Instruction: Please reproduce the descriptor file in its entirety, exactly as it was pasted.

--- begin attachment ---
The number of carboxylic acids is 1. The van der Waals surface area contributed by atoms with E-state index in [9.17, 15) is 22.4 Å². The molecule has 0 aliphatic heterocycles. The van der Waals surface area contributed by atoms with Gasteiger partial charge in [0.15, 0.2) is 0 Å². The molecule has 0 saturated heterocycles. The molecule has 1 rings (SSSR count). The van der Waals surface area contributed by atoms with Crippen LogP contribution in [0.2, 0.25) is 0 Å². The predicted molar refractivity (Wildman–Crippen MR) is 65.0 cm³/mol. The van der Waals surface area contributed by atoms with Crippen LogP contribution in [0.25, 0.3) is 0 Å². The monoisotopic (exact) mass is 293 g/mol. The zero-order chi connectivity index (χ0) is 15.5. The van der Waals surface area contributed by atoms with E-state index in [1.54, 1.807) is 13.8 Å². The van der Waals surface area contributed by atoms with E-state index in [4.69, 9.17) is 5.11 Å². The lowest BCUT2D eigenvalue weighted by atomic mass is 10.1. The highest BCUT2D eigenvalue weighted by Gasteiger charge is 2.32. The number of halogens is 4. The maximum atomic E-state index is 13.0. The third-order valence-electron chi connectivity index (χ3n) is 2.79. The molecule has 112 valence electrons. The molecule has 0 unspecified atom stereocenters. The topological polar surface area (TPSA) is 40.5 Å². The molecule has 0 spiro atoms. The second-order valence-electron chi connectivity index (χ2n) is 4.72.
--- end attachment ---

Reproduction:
The number of carboxylic acids is 1. The van der Waals surface area contributed by atoms with E-state index in [9.17, 15) is 22.4 Å². The molecule has 0 aliphatic heterocycles. The van der Waals surface area contributed by atoms with Gasteiger partial charge in [0.15, 0.2) is 0 Å². The molecule has 0 saturated heterocycles. The molecule has 1 rings (SSSR count). The van der Waals surface area contributed by atoms with Crippen LogP contribution in [0.2, 0.25) is 0 Å². The predicted molar refractivity (Wildman–Crippen MR) is 65.0 cm³/mol. The van der Waals surface area contributed by atoms with Crippen LogP contribution in [0.25, 0.3) is 0 Å². The monoisotopic (exact) mass is 293 g/mol. The zero-order chi connectivity index (χ0) is 15.5. The van der Waals surface area contributed by atoms with E-state index in [1.54, 1.807) is 13.8 Å². The van der Waals surface area contributed by atoms with E-state index in [4.69, 9.17) is 5.11 Å². The lowest BCUT2D eigenvalue weighted by atomic mass is 10.1. The highest BCUT2D eigenvalue weighted by Gasteiger charge is 2.32. The number of halogens is 4. The maximum atomic E-state index is 13.0. The third-order valence-electron chi connectivity index (χ3n) is 2.79. The molecule has 112 valence electrons. The molecule has 0 unspecified atom stereocenters. The topological polar surface area (TPSA) is 40.5 Å². The molecule has 0 spiro atoms. The second-order valence-electron chi connectivity index (χ2n) is 4.72.